Table 1 – Scheduled Airline Capacity by Region
The top twenty country markets remain unchanged and collectively these countries account for 60.7 million seats a week or 80% of current global airline capacity; in their own way supporting the 80:20 rule! Two of the standout markets through the whole pandemic have been Russia and Mexico where a combination of large domestic markets and limited international travel restrictions allowed airlines to operate most of their networks. Mexico remains at around 97% of its pre-pandemic capacity levels and Russia at 93% although in the case of Russia recent outbreaks of Covid-19 has resulted in some capacity being cut.
Most country markets in Western Europe this week report slight capacity reductions with France leading the way with just over 85,000 fewer seats on offer, Germany some 29,000 fewer and then the United Kingdom some 18,000 fewer seats. All of which now makes the United Kingdom the largest country market in Western Europe and even more surprisingly puts the country in the global top 10; even when capacity remains at just two-thirds of its pre pandemic levels; that probably says more about other markets as much as it says about the UK!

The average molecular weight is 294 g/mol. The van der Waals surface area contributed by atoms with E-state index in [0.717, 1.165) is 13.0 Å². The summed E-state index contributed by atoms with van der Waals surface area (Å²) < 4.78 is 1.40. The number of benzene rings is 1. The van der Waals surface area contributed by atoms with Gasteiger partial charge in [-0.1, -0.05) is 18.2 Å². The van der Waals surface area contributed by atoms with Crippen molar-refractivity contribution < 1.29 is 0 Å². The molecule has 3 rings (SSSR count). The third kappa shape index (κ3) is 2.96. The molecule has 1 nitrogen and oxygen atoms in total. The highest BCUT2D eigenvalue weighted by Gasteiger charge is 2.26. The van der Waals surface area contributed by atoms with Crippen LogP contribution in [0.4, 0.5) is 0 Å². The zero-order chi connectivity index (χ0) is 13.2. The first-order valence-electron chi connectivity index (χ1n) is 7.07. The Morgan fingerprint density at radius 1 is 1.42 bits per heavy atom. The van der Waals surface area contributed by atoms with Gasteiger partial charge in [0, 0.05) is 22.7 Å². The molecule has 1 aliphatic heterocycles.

Table 2 - Scheduled Capacity, Top 20 Country Markets
The list of top twenty global carriers has a very familiar look this week although there is some movement in the middle of the rankings. With the US based low-cost carriers ramping up capacity ahead of next week’s holiday period Spirit have jumped ahead of carriers such as easyJet, Air France and Emirates into 14th position which makes them the equivalent of Brentford in the English Premier League which sounds a perfect parallel!
The largest week on week capacity cut across the top twenty airlines came from easyJet who cut capacity by nearly 8% dropping around 75,000 seats which now makes the carrier about one-third the size of Ryanair. At the beginning of the pandemic easyJet were two-thirds the size of their fiercest competitor and like many carriers with a heavy reliance on the UK market have been slow to recover those capacity gaps; gaps that will probably remain until at least the Summer of 2022.
Table 3 – Top 20 Scheduled Airlines
With lots of positive messages around markets reopening and airlines clearly confident (or petrified of missing out) placing new orders for aircraft in the coming years it feels like the industry has at least crawled out of the pandemic and is beginning to take small steps forward each week. We cannot expect all the good news to translate into more capacity being added soon in most markets; there are already too many seats chasing too few passengers for additional capacity to be required before the Summer 2022 IATA season. Against that backdrop our expectation remains for global capacity this year to be around 3.6 billion seats allowing for a little capacity shakedown to the year-end; in 2019 global capacity was 5.8 Billion; reaching that capacity point before late 2023 looks extremely challenging!
Stay safe everyone!